Identification of immune-related genes contributing to the development of glioblastoma using weighted gene co-expression network analysis
Journal article, Peer reviewed
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Original versionFrontiers in Immunology. 2020, 11, 1281. 10.3389/fimmu.2020.01281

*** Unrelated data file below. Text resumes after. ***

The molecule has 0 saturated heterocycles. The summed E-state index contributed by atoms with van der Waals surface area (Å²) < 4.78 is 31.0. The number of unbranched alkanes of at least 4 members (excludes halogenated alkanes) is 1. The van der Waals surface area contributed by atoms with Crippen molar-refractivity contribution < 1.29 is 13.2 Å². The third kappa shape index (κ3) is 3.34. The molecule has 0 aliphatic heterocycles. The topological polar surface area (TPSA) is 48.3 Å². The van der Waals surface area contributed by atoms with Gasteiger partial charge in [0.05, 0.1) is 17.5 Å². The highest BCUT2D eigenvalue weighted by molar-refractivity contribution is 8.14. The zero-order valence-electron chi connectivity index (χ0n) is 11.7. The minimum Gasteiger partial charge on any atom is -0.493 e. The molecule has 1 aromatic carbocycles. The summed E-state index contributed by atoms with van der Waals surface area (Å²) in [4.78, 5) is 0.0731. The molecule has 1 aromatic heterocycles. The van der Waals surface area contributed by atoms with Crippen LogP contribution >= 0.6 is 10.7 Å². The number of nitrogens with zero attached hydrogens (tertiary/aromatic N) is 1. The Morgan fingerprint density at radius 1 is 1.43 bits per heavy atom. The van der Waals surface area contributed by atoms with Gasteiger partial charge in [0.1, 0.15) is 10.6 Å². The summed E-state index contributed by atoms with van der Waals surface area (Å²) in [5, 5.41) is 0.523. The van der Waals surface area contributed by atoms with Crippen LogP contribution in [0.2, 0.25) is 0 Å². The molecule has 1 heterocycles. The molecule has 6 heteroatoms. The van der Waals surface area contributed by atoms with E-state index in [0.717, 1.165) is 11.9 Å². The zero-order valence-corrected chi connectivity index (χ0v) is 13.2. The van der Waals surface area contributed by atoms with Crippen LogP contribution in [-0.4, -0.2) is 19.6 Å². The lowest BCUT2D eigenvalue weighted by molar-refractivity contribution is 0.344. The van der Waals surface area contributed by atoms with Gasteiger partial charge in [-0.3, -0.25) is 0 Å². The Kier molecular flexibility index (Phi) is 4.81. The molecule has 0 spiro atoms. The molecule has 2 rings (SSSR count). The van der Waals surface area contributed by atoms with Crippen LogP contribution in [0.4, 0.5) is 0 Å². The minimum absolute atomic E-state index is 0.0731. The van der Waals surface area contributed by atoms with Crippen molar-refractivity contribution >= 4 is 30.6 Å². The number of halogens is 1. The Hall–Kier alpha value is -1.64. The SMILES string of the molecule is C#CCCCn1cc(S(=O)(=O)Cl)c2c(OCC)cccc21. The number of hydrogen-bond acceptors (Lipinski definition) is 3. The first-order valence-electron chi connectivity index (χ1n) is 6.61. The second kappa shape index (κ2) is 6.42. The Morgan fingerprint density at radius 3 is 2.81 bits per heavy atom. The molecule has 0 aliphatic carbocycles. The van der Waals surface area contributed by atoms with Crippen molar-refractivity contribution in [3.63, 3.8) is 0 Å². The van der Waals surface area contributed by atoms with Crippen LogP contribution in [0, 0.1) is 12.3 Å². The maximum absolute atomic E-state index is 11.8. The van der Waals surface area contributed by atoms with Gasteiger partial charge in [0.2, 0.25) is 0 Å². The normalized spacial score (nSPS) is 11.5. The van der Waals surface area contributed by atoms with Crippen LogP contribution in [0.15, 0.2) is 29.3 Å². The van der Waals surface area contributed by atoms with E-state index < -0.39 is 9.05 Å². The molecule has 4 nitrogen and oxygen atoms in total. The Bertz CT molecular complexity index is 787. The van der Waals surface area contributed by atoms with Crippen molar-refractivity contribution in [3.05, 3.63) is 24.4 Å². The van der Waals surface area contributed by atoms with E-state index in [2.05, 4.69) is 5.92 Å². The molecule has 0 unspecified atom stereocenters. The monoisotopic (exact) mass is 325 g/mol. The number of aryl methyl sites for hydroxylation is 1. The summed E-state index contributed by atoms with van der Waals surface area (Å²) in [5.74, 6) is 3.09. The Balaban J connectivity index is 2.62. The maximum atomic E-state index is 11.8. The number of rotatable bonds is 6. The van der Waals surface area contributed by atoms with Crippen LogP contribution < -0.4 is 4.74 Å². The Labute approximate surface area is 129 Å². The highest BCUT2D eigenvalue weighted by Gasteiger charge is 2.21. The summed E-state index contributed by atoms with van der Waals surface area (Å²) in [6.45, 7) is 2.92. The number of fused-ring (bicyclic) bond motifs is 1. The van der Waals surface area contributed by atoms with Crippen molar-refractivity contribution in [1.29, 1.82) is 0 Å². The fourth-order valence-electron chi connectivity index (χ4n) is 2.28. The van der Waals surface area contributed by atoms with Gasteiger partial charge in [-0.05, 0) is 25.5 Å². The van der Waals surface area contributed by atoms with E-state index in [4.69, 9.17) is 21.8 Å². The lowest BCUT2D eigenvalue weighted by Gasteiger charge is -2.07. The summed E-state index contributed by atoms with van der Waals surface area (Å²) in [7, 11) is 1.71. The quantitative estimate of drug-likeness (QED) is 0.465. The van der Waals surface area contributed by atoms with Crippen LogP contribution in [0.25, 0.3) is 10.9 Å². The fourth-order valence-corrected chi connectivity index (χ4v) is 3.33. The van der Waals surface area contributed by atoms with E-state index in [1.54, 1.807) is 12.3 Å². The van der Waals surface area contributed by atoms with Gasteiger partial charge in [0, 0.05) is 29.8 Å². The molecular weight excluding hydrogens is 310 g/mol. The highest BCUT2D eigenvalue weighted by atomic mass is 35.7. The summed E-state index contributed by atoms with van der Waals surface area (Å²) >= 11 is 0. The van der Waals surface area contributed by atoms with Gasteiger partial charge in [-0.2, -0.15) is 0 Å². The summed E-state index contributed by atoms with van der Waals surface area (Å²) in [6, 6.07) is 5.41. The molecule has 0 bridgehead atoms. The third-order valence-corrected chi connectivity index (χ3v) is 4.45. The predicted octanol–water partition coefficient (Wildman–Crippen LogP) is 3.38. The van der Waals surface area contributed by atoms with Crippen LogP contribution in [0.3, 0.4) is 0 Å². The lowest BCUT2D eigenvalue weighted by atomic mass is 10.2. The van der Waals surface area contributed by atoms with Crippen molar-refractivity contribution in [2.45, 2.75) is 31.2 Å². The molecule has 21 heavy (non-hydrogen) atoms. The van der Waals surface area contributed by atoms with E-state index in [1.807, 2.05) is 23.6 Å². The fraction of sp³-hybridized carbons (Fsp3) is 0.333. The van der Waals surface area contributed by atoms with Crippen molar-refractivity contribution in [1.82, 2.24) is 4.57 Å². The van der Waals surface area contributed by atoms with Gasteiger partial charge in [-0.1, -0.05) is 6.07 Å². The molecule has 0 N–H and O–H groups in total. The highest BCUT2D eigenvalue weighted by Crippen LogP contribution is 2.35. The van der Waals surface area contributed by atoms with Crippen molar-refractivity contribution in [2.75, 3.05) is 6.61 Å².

Background: The tumor microenvironment (TME) of human glioblastoma (GBM) exhibits considerable immune cell infiltration, and such cell types have been shown to be widely involved in the development of GBM. Here, weighted correlation network analysis (WGCNA) was performed on publicly available datasets to identify immune-related molecules that may contribute to the progression of GBM and thus be exploited as potential therapeutic targets. Methods: WGCNA was used to identify highly correlated gene clusters in Chinese Glioma Genome Atlas glioma dataset. Immune-related genes in significant modules were subsequently validated in the Cancer Genome Atlas (TCGA) and Rembrandt databases, and impact on GBM development was examined in migration and vascular mimicry assays in vitro and in an orthotopic xenograft model (GL261 luciferase-GFP cells) in mice. Results: WGCNA yielded 14 significant modules, one of which (black) contained genes involved in immune response and extracellular matrix formation. The intersection of these genes with a GO immune-related gene set yielded 47 immune-related genes, five of which exhibited increased expression and association with worse prognosis in GBM. One of these genes, TREM1, was highly expressed in areas of pseudopalisading cells around necrosis and associated with other proteins induced in angiogenesis/hypoxia. In macrophages induced from THP1 cells, TREM1 expression levels were increased under hypoxic conditions and associated with markers of macrophage M2 polarization. TREM1 siRNA knockdown in induced macrophages reduced their ability to promote migration and vascular mimicry in GBM cells in vitro, and treatment of mice with LP-17 peptide, which blocks TREM1, inhibited growth of GL261 orthotopic xenografts. Finally, blocking the cytokine receptor for CSF1 in induced macrophages also impeded their potential to promote tumor migration and vascular mimicry in GBM cells. Conclusions: Our results demonstrated that TREM1 could be used as a novel immunotherapy target for glioma patients.